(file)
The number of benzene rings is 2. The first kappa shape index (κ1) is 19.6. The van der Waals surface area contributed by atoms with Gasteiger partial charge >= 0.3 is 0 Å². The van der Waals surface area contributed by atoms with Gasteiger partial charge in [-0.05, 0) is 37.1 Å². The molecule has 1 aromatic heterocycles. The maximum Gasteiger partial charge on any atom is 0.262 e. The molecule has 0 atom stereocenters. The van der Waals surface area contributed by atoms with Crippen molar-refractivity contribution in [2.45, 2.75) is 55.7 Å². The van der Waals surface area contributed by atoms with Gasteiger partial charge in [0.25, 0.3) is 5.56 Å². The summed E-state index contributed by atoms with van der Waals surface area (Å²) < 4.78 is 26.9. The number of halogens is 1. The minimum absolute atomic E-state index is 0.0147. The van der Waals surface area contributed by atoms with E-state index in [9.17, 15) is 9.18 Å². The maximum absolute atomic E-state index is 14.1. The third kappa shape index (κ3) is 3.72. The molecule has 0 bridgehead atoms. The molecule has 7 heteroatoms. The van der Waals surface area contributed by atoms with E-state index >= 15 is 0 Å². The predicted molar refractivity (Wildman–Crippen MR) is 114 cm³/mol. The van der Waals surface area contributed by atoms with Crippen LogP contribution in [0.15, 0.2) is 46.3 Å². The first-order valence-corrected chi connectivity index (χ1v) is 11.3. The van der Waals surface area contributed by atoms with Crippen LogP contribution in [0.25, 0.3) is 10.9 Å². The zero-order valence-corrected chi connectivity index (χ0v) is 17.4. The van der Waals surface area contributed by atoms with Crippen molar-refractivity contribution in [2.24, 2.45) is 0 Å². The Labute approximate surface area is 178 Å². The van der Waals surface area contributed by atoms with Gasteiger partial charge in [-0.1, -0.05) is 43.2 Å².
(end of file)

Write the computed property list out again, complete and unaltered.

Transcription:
The number of benzene rings is 2. The first kappa shape index (κ1) is 19.6. The van der Waals surface area contributed by atoms with Gasteiger partial charge >= 0.3 is 0 Å². The van der Waals surface area contributed by atoms with Gasteiger partial charge in [-0.05, 0) is 37.1 Å². The molecule has 1 aromatic heterocycles. The maximum Gasteiger partial charge on any atom is 0.262 e. The molecule has 0 atom stereocenters. The van der Waals surface area contributed by atoms with Crippen molar-refractivity contribution in [2.45, 2.75) is 55.7 Å². The van der Waals surface area contributed by atoms with Gasteiger partial charge in [0.25, 0.3) is 5.56 Å². The summed E-state index contributed by atoms with van der Waals surface area (Å²) < 4.78 is 26.9. The number of halogens is 1. The minimum absolute atomic E-state index is 0.0147. The van der Waals surface area contributed by atoms with E-state index in [9.17, 15) is 9.18 Å². The maximum absolute atomic E-state index is 14.1. The third kappa shape index (κ3) is 3.72. The molecule has 0 bridgehead atoms. The molecule has 7 heteroatoms. The van der Waals surface area contributed by atoms with E-state index >= 15 is 0 Å². The predicted molar refractivity (Wildman–Crippen MR) is 114 cm³/mol. The van der Waals surface area contributed by atoms with Crippen LogP contribution in [0.15, 0.2) is 46.3 Å². The first-order valence-corrected chi connectivity index (χ1v) is 11.3. The van der Waals surface area contributed by atoms with Crippen LogP contribution in [0.25, 0.3) is 10.9 Å². The zero-order valence-corrected chi connectivity index (χ0v) is 17.4. The van der Waals surface area contributed by atoms with Crippen molar-refractivity contribution in [2.24, 2.45) is 0 Å². The Labute approximate surface area is 178 Å². The van der Waals surface area contributed by atoms with Gasteiger partial charge in [-0.1, -0.05) is 43.2 Å².